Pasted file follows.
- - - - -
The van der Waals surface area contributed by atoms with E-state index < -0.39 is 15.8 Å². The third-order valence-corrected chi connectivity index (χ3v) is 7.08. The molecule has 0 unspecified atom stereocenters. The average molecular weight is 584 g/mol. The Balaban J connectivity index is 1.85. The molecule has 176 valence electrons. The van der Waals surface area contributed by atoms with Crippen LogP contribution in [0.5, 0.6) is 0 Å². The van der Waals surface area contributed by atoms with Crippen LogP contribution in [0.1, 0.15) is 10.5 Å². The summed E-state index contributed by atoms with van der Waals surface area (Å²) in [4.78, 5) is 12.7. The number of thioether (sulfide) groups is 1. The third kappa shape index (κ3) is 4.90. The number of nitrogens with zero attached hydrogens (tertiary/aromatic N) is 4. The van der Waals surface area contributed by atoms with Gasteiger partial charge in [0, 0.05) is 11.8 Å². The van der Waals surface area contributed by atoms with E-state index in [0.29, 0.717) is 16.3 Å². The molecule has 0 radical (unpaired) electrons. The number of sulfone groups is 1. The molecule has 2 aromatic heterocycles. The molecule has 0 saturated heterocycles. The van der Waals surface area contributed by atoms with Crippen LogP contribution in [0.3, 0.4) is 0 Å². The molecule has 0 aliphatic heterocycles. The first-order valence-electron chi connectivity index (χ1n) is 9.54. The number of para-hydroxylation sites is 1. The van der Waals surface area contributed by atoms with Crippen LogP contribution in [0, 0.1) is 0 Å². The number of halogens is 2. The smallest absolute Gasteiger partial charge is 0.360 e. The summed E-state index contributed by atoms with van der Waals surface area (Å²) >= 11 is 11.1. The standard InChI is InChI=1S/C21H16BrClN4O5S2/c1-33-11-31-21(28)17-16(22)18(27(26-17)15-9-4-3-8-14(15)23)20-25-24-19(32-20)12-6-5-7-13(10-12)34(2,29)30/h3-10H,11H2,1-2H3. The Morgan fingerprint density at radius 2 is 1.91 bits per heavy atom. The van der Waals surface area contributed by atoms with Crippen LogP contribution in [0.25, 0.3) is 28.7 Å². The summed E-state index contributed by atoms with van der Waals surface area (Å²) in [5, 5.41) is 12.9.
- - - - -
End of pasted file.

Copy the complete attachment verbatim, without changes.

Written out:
The van der Waals surface area contributed by atoms with E-state index < -0.39 is 15.8 Å². The third-order valence-corrected chi connectivity index (χ3v) is 7.08. The molecule has 0 unspecified atom stereocenters. The average molecular weight is 584 g/mol. The Balaban J connectivity index is 1.85. The molecule has 176 valence electrons. The van der Waals surface area contributed by atoms with Crippen LogP contribution in [0.5, 0.6) is 0 Å². The van der Waals surface area contributed by atoms with Crippen LogP contribution in [0.1, 0.15) is 10.5 Å². The summed E-state index contributed by atoms with van der Waals surface area (Å²) in [4.78, 5) is 12.7. The number of thioether (sulfide) groups is 1. The third kappa shape index (κ3) is 4.90. The number of nitrogens with zero attached hydrogens (tertiary/aromatic N) is 4. The van der Waals surface area contributed by atoms with Gasteiger partial charge in [0, 0.05) is 11.8 Å². The van der Waals surface area contributed by atoms with E-state index in [0.29, 0.717) is 16.3 Å². The molecule has 0 radical (unpaired) electrons. The number of sulfone groups is 1. The molecule has 2 aromatic heterocycles. The molecule has 0 saturated heterocycles. The van der Waals surface area contributed by atoms with Crippen LogP contribution in [0.3, 0.4) is 0 Å². The molecule has 0 aliphatic heterocycles. The first-order valence-electron chi connectivity index (χ1n) is 9.54. The number of para-hydroxylation sites is 1. The van der Waals surface area contributed by atoms with Crippen LogP contribution in [0, 0.1) is 0 Å². The number of halogens is 2. The smallest absolute Gasteiger partial charge is 0.360 e. The summed E-state index contributed by atoms with van der Waals surface area (Å²) >= 11 is 11.1. The standard InChI is InChI=1S/C21H16BrClN4O5S2/c1-33-11-31-21(28)17-16(22)18(27(26-17)15-9-4-3-8-14(15)23)20-25-24-19(32-20)12-6-5-7-13(10-12)34(2,29)30/h3-10H,11H2,1-2H3. The Morgan fingerprint density at radius 2 is 1.91 bits per heavy atom. The van der Waals surface area contributed by atoms with Crippen LogP contribution in [0.25, 0.3) is 28.7 Å². The summed E-state index contributed by atoms with van der Waals surface area (Å²) in [5, 5.41) is 12.9.